I would like to throw one last comment into the mix. Contrary to your final solution, I believe that boundaries and self discipline are important principles to aid in child development.
    I think that in these troubled times, National Service is an option that should be considered seriously. Oops – heresy from a child of the sixties – but I am typical of our baby boomer generation, it is all about us and we can and do change our belief system radically to suit our new purpose.
    Certainly I am not advocating war but, on the other hand, I do not underestimate the importance of our defense force. I would suggest two streams of National Service – Military and Civil. Each individual (both male and female) could be given the choice of two years in either stream. There is so much that can be done to help people at home or abroad in a peaceful civil service.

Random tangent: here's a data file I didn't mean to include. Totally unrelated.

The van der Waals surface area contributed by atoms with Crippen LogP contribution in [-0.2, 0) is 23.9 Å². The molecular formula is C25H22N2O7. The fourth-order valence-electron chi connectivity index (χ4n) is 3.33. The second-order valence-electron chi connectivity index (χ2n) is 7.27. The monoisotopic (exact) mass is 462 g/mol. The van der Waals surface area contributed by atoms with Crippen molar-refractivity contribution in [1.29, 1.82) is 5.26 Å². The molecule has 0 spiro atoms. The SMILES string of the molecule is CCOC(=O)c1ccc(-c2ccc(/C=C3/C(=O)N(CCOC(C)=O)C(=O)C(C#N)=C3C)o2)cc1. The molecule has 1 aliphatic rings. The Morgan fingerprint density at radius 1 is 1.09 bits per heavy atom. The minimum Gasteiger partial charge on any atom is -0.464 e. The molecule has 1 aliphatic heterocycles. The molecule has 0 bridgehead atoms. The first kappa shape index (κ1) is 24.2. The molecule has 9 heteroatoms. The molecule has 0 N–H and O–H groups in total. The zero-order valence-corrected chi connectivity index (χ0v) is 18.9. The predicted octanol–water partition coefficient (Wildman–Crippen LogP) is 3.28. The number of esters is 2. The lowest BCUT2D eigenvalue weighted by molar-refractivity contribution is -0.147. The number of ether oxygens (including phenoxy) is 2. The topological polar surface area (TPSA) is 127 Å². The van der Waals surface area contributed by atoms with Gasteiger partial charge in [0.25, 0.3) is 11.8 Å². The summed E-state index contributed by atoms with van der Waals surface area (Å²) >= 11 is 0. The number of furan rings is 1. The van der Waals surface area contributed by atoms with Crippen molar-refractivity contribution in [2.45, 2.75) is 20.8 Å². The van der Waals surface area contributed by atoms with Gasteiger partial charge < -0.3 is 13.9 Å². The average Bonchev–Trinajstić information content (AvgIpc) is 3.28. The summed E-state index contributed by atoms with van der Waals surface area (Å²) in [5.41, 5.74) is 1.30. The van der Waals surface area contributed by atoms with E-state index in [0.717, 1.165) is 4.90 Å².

And of course the clever, lateral thinkers who manage to escape the tyrany of these two years of “Nasho” – well perhaps they will be your new leaders!

    By ejt
    June 4, 2009
    • Haha – I love that song!

      You are right, especially about ‘today’s dogma..’ I think its good to try a few different paths but know that there is no one better path!

      Thank you for the comments, some really good ideas!

      By hellosundaymorning
      June 14, 2009
  • Noice Noice

    By Eddie
    June 8, 2009
  • Hey…